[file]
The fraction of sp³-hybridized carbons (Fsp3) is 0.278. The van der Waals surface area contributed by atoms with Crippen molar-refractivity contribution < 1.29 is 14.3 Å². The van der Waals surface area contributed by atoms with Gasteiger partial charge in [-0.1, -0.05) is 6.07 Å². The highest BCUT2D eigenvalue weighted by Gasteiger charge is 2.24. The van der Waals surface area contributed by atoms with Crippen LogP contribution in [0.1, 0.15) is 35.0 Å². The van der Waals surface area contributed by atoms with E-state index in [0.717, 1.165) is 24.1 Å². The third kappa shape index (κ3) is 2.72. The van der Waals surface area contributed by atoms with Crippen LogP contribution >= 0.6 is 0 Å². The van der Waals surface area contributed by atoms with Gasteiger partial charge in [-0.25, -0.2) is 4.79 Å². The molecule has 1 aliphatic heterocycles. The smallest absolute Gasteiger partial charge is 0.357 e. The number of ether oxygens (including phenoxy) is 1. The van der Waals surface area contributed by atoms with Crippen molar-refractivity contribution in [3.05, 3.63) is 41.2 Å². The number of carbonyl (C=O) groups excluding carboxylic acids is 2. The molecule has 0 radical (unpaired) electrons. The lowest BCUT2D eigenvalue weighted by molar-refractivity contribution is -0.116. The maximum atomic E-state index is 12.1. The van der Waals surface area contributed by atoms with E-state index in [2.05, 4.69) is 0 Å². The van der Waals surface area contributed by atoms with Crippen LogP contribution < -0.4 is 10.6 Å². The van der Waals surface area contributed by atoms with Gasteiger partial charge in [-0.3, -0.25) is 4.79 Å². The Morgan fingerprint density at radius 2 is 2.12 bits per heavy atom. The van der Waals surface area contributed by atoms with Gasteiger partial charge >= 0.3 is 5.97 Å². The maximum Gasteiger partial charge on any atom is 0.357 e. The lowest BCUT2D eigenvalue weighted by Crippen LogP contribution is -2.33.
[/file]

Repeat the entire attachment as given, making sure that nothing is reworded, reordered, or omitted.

The fraction of sp³-hybridized carbons (Fsp3) is 0.278. The van der Waals surface area contributed by atoms with Crippen molar-refractivity contribution < 1.29 is 14.3 Å². The van der Waals surface area contributed by atoms with Gasteiger partial charge in [-0.1, -0.05) is 6.07 Å². The highest BCUT2D eigenvalue weighted by Gasteiger charge is 2.24. The van der Waals surface area contributed by atoms with Crippen LogP contribution in [0.1, 0.15) is 35.0 Å². The van der Waals surface area contributed by atoms with E-state index in [0.717, 1.165) is 24.1 Å². The third kappa shape index (κ3) is 2.72. The van der Waals surface area contributed by atoms with Crippen LogP contribution >= 0.6 is 0 Å². The van der Waals surface area contributed by atoms with Gasteiger partial charge in [-0.25, -0.2) is 4.79 Å². The molecule has 1 aliphatic heterocycles. The smallest absolute Gasteiger partial charge is 0.357 e. The number of ether oxygens (including phenoxy) is 1. The van der Waals surface area contributed by atoms with Crippen molar-refractivity contribution in [3.05, 3.63) is 41.2 Å². The number of carbonyl (C=O) groups excluding carboxylic acids is 2. The molecule has 0 radical (unpaired) electrons. The lowest BCUT2D eigenvalue weighted by molar-refractivity contribution is -0.116. The maximum atomic E-state index is 12.1. The van der Waals surface area contributed by atoms with E-state index in [2.05, 4.69) is 0 Å². The van der Waals surface area contributed by atoms with Crippen LogP contribution < -0.4 is 10.6 Å². The van der Waals surface area contributed by atoms with Gasteiger partial charge in [-0.3, -0.25) is 4.79 Å². The Morgan fingerprint density at radius 2 is 2.12 bits per heavy atom. The van der Waals surface area contributed by atoms with Gasteiger partial charge >= 0.3 is 5.97 Å². The maximum Gasteiger partial charge on any atom is 0.357 e. The lowest BCUT2D eigenvalue weighted by Crippen LogP contribution is -2.33.